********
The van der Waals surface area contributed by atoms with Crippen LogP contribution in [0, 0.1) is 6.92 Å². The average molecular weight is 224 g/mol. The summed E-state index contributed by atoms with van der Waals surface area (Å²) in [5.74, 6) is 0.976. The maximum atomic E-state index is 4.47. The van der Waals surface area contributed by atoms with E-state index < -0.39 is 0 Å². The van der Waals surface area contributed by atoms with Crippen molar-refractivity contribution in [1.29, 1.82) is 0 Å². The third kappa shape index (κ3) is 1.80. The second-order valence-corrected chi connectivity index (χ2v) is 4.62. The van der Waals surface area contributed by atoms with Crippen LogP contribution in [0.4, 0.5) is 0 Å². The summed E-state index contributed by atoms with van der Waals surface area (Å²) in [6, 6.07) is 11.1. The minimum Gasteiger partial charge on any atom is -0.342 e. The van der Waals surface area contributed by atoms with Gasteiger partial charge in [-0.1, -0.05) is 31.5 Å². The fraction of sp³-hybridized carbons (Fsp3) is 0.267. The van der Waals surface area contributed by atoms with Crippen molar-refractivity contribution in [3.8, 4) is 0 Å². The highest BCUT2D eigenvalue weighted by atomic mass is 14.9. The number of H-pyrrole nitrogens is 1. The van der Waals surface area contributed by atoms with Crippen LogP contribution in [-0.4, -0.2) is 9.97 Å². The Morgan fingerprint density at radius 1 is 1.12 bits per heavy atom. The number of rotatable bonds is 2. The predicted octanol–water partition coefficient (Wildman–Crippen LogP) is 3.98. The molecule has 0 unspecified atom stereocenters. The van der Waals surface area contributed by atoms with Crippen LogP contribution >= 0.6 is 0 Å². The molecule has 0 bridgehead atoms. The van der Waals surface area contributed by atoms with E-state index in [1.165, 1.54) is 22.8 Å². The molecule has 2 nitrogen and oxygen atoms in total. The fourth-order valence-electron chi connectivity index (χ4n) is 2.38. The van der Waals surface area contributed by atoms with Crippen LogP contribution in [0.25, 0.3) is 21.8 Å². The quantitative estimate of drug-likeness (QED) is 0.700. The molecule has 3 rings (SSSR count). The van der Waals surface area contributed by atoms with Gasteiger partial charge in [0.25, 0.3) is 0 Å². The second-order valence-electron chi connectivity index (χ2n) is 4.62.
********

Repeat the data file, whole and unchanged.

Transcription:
The van der Waals surface area contributed by atoms with Crippen LogP contribution in [0, 0.1) is 6.92 Å². The average molecular weight is 224 g/mol. The summed E-state index contributed by atoms with van der Waals surface area (Å²) in [5.74, 6) is 0.976. The maximum atomic E-state index is 4.47. The van der Waals surface area contributed by atoms with E-state index < -0.39 is 0 Å². The van der Waals surface area contributed by atoms with Crippen molar-refractivity contribution in [1.29, 1.82) is 0 Å². The third kappa shape index (κ3) is 1.80. The second-order valence-corrected chi connectivity index (χ2v) is 4.62. The van der Waals surface area contributed by atoms with Crippen LogP contribution in [0.4, 0.5) is 0 Å². The summed E-state index contributed by atoms with van der Waals surface area (Å²) in [6, 6.07) is 11.1. The minimum Gasteiger partial charge on any atom is -0.342 e. The van der Waals surface area contributed by atoms with Gasteiger partial charge in [-0.1, -0.05) is 31.5 Å². The fraction of sp³-hybridized carbons (Fsp3) is 0.267. The van der Waals surface area contributed by atoms with Crippen molar-refractivity contribution in [3.8, 4) is 0 Å². The highest BCUT2D eigenvalue weighted by atomic mass is 14.9. The number of H-pyrrole nitrogens is 1. The van der Waals surface area contributed by atoms with Crippen LogP contribution in [-0.4, -0.2) is 9.97 Å². The Morgan fingerprint density at radius 1 is 1.12 bits per heavy atom. The number of rotatable bonds is 2. The predicted octanol–water partition coefficient (Wildman–Crippen LogP) is 3.98. The molecule has 0 unspecified atom stereocenters. The van der Waals surface area contributed by atoms with Crippen LogP contribution >= 0.6 is 0 Å². The molecule has 0 bridgehead atoms. The van der Waals surface area contributed by atoms with E-state index in [1.165, 1.54) is 22.8 Å². The molecule has 2 nitrogen and oxygen atoms in total. The fourth-order valence-electron chi connectivity index (χ4n) is 2.38. The van der Waals surface area contributed by atoms with Crippen LogP contribution in [0.25, 0.3) is 21.8 Å². The quantitative estimate of drug-likeness (QED) is 0.700. The molecule has 3 rings (SSSR count). The van der Waals surface area contributed by atoms with Gasteiger partial charge in [0.25, 0.3) is 0 Å². The second-order valence-electron chi connectivity index (χ2n) is 4.62.